Alanis Morissette — Such Pretty Forks in the Road (7/31/20)

Alanis Morissette’s 1998 album Supposed Former Infatuation Junkie (SFIJ) is one of the first albums I ever remember listening to as a kid. It was one of my mom’s favourites and because of that I hold quite a bit of nostalgic value in songs like “Front Row,” “Thank U,” and “That I Would Be Good.”

That was it for my experience with the Canadian artist though. I never did follow her over the years since and I definitely didn’t expect I’d be reviewing a new album of her’s in 2020.

She caught my attention last December though with the lead single “Reasons I Drink.” The song is so much edgier and troubled than I would have expected. She sings with this subtle aggression and bluntly displays her tendencies to drink or get high to get some reprieve from day-to-day life.

It’s a tremendous piano-driven pop song with a real bite to it, all thanks to Alanis’ commanding performance that hasn’t dwindled in the slightest since her early years. It’s a clean pop sound that doesn’t hold the exact same rawness as felt on SFIJ but she sounds stronger than ever behind the mic.

She pulled me in further with the following single “Smiling.” The song holds a more gentle performance from Alanis but is so heavy with emotion. It has such a classic feel to it as well as if it could fit right in with the songs on SFIJ.

She’s only 46-years-old but I just wasn’t expecting so much pain to be displayed from her at this point in her career. I think with songs like “Ironic,” “You Oughta Know,” and “Hand in My Pocket” still catching my ears on the radio today, it made these new singles all the more surprising.

Third single “Diagnosis” went all-in on the tough-but-important subject matter. The timid piano ballad has Alanis singing as someone with a mental illness and facing the challenges and the stigma that comes with it. Despite its crawling pace, it’s another heart-tugging song that balances the slow pace with a touching melody.

“Reckoning” was the final single ahead of the album’s release and it’s yet another sensitive song, this time speaking on the “reckoning” in store for sexual predators. Alanis sings with a gentle strength as if she’s looking down on these predators and condemning them to their fate.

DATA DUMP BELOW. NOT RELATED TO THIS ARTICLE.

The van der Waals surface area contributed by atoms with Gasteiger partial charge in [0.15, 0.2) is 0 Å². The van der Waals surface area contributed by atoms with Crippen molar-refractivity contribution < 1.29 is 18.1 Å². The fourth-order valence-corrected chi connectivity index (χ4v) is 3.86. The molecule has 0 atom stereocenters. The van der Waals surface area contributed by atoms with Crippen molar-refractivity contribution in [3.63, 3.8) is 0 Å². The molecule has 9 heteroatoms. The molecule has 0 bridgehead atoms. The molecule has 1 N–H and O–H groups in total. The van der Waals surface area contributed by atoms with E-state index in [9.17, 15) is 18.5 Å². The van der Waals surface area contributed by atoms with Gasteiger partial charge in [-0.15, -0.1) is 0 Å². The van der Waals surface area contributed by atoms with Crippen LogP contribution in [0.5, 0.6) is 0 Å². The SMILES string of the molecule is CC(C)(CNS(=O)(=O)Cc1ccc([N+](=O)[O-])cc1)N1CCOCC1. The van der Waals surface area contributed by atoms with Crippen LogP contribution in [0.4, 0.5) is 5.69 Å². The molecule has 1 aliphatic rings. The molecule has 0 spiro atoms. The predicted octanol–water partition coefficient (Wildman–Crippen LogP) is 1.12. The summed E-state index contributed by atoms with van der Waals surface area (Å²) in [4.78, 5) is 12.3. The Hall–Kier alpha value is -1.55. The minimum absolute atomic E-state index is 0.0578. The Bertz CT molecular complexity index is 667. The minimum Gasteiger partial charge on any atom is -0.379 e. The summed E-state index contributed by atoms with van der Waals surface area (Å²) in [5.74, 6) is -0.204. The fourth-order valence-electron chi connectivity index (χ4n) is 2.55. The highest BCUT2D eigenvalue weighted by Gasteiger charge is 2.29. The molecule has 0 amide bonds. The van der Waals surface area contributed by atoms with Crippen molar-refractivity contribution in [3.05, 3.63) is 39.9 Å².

It’s interesting that the singles all deal with such heavy subjects but I guess she felt it important to showcase those topics. It’s not all doom and gloom though. A few of my favourites are delivered with a much more heart-warming performance.

The sunny guitar-pop of “Ablaze” is a delightful tribute to her children, while “Missing the Miracle” builds on soft piano and aims to tear down the walls in a relationship. The latter is especially powerful and delivers what might just be my favourite moment on the album as the song falls into the final chorus with the line, “You see the figure skater, and I fear the ice is thin.”

“Sandbox Love” is undoubtedly one of the best songs of the album. Alanis sings in the stomping pre-chorus, “Here we go, into the danger zone/But this time with a friend.” That line is another one of my favourite moments on the album, and it moves into probably the biggest hook of the bunch.

Alanis clearly isn’t afraid to lay down the F-bomb, which is fun to hear on an adult contemporary pop album. To me, the song seems to be in regards to a lifelong friend you can always trust..but I could be way off.

We’re not done with the heavy subject matter though. The mid-album “Losing the Plot” is incredibly bleak. There’s strength and resolve in her performance, but she’s losing grasp of any remnants of hope. It seems to comment on not only the struggles she’s personally faced as an ageing artist and as a mother who has suffered from postpartum depression but on modern womanhood in general as well.

I’ll finish this review with a brief mention of the final three songs.

There’s an almost hymnal quality to “Her,” a delicate piano ballad that has Alanis praying to a female deity for mercy and patience. The following “Nemesis” is the longest of the album, coming close to 6-minutes. It’s a cutting and somewhat ominous performance from Alanis as she tackles fears of change in a gently thundering refrain.

The album ends with the tragically powerful “Pedestal.” The slow orchestral-backed song has Alanis stomping on any pre-conceived opinions some may have of her simply based on her name and the status that goes with it. It seems like she’s dismissing a social-climber who only used her for their own benefit.

Alanis Morissette took us on a deep dive into her personal life and the struggles that come with it on these songs. It’s her first album since 2012 and a lot has changed in the world during that time. Alanis has done a fantastic job at connecting her experiences as a mother, wife, and as a woman in general, with the listener. The songs are real. There’s no sugarcoating with Alanis, and that’s just the way we like it.

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